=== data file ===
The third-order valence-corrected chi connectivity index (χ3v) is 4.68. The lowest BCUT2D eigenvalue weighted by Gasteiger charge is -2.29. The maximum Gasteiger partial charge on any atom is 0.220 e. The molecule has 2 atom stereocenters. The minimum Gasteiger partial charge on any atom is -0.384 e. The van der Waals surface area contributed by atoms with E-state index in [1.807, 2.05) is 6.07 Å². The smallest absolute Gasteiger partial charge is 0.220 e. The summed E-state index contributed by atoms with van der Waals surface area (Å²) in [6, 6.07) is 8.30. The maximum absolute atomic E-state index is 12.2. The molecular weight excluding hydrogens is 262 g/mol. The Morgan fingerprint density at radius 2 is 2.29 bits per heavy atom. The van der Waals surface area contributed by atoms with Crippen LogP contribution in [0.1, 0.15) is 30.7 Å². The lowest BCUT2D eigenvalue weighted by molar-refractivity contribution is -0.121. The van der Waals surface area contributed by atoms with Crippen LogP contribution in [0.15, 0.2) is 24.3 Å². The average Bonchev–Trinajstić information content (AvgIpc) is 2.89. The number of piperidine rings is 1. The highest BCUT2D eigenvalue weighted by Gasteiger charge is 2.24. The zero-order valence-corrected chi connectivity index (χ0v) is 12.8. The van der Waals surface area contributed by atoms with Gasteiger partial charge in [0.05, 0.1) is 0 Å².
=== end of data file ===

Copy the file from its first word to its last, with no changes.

The third-order valence-corrected chi connectivity index (χ3v) is 4.68. The lowest BCUT2D eigenvalue weighted by Gasteiger charge is -2.29. The maximum Gasteiger partial charge on any atom is 0.220 e. The molecule has 2 atom stereocenters. The minimum Gasteiger partial charge on any atom is -0.384 e. The van der Waals surface area contributed by atoms with E-state index in [1.807, 2.05) is 6.07 Å². The smallest absolute Gasteiger partial charge is 0.220 e. The summed E-state index contributed by atoms with van der Waals surface area (Å²) in [6, 6.07) is 8.30. The maximum absolute atomic E-state index is 12.2. The molecular weight excluding hydrogens is 262 g/mol. The Morgan fingerprint density at radius 2 is 2.29 bits per heavy atom. The van der Waals surface area contributed by atoms with Crippen LogP contribution in [0.1, 0.15) is 30.7 Å². The lowest BCUT2D eigenvalue weighted by molar-refractivity contribution is -0.121. The van der Waals surface area contributed by atoms with Crippen LogP contribution in [0.15, 0.2) is 24.3 Å². The average Bonchev–Trinajstić information content (AvgIpc) is 2.89. The number of piperidine rings is 1. The highest BCUT2D eigenvalue weighted by Gasteiger charge is 2.24. The zero-order valence-corrected chi connectivity index (χ0v) is 12.8. The van der Waals surface area contributed by atoms with Gasteiger partial charge in [0.05, 0.1) is 0 Å².